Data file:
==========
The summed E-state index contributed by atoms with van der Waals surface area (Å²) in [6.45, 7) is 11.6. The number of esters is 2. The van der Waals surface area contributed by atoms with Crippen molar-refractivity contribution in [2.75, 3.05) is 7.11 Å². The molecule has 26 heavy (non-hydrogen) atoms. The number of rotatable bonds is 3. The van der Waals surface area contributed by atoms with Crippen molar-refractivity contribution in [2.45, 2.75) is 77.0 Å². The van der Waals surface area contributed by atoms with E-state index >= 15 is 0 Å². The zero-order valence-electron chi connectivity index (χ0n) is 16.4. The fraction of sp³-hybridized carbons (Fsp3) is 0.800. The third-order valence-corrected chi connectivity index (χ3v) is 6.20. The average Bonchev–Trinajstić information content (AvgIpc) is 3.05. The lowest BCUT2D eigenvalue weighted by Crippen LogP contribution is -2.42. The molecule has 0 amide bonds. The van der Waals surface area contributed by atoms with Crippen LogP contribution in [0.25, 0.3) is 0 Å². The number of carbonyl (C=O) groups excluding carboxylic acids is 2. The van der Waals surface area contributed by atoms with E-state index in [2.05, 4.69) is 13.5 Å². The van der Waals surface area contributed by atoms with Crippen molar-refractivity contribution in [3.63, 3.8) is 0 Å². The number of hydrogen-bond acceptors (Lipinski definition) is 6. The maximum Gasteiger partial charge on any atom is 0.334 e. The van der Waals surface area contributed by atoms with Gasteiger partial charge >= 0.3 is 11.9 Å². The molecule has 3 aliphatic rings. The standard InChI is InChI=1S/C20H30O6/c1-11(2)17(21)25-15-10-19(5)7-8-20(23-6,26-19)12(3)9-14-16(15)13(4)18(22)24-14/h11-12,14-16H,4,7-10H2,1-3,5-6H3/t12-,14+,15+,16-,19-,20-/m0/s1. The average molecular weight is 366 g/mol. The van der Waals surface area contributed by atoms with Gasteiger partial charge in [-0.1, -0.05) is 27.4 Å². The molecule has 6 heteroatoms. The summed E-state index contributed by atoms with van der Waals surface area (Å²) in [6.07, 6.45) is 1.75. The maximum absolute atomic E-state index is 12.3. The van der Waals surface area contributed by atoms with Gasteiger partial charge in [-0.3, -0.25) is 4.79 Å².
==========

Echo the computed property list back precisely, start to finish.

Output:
The summed E-state index contributed by atoms with van der Waals surface area (Å²) in [6.45, 7) is 11.6. The number of esters is 2. The van der Waals surface area contributed by atoms with Crippen molar-refractivity contribution in [2.75, 3.05) is 7.11 Å². The molecule has 26 heavy (non-hydrogen) atoms. The number of rotatable bonds is 3. The van der Waals surface area contributed by atoms with Crippen molar-refractivity contribution in [2.45, 2.75) is 77.0 Å². The van der Waals surface area contributed by atoms with E-state index >= 15 is 0 Å². The zero-order valence-electron chi connectivity index (χ0n) is 16.4. The fraction of sp³-hybridized carbons (Fsp3) is 0.800. The third-order valence-corrected chi connectivity index (χ3v) is 6.20. The average Bonchev–Trinajstić information content (AvgIpc) is 3.05. The lowest BCUT2D eigenvalue weighted by Crippen LogP contribution is -2.42. The molecule has 0 amide bonds. The van der Waals surface area contributed by atoms with Crippen LogP contribution in [0.25, 0.3) is 0 Å². The number of carbonyl (C=O) groups excluding carboxylic acids is 2. The van der Waals surface area contributed by atoms with E-state index in [2.05, 4.69) is 13.5 Å². The van der Waals surface area contributed by atoms with Crippen molar-refractivity contribution in [3.63, 3.8) is 0 Å². The number of hydrogen-bond acceptors (Lipinski definition) is 6. The maximum Gasteiger partial charge on any atom is 0.334 e. The van der Waals surface area contributed by atoms with Gasteiger partial charge >= 0.3 is 11.9 Å². The molecule has 3 aliphatic rings. The standard InChI is InChI=1S/C20H30O6/c1-11(2)17(21)25-15-10-19(5)7-8-20(23-6,26-19)12(3)9-14-16(15)13(4)18(22)24-14/h11-12,14-16H,4,7-10H2,1-3,5-6H3/t12-,14+,15+,16-,19-,20-/m0/s1. The average molecular weight is 366 g/mol. The van der Waals surface area contributed by atoms with Gasteiger partial charge in [-0.1, -0.05) is 27.4 Å². The molecule has 6 heteroatoms. The summed E-state index contributed by atoms with van der Waals surface area (Å²) in [6.07, 6.45) is 1.75. The maximum absolute atomic E-state index is 12.3. The van der Waals surface area contributed by atoms with Gasteiger partial charge in [-0.3, -0.25) is 4.79 Å².